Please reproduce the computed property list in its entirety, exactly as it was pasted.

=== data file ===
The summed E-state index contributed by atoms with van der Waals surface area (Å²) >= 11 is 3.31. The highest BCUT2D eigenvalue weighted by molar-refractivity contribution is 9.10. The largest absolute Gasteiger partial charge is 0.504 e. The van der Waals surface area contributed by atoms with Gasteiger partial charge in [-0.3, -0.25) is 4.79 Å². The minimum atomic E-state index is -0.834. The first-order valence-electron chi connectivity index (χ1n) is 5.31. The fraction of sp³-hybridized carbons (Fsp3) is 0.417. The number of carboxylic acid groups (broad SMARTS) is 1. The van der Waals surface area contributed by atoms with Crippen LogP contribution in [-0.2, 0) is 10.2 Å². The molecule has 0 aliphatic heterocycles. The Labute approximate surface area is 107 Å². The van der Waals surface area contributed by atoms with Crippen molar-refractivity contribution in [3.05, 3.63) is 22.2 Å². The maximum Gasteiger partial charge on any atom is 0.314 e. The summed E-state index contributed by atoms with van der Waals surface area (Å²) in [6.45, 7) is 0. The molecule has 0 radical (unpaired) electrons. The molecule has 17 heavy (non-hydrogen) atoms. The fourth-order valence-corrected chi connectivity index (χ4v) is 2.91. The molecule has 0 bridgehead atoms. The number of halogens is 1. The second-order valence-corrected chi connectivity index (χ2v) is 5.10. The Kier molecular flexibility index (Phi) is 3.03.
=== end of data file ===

The summed E-state index contributed by atoms with van der Waals surface area (Å²) >= 11 is 3.31. The highest BCUT2D eigenvalue weighted by molar-refractivity contribution is 9.10. The largest absolute Gasteiger partial charge is 0.504 e. The van der Waals surface area contributed by atoms with Gasteiger partial charge in [-0.3, -0.25) is 4.79 Å². The minimum atomic E-state index is -0.834. The first-order valence-electron chi connectivity index (χ1n) is 5.31. The fraction of sp³-hybridized carbons (Fsp3) is 0.417. The number of carboxylic acid groups (broad SMARTS) is 1. The van der Waals surface area contributed by atoms with Crippen LogP contribution in [-0.2, 0) is 10.2 Å². The molecule has 0 aliphatic heterocycles. The Labute approximate surface area is 107 Å². The van der Waals surface area contributed by atoms with Crippen molar-refractivity contribution in [3.05, 3.63) is 22.2 Å². The maximum Gasteiger partial charge on any atom is 0.314 e. The summed E-state index contributed by atoms with van der Waals surface area (Å²) in [6.45, 7) is 0. The molecule has 0 radical (unpaired) electrons. The molecule has 17 heavy (non-hydrogen) atoms. The fourth-order valence-corrected chi connectivity index (χ4v) is 2.91. The molecule has 0 bridgehead atoms. The number of halogens is 1. The second-order valence-corrected chi connectivity index (χ2v) is 5.10. The Kier molecular flexibility index (Phi) is 3.03.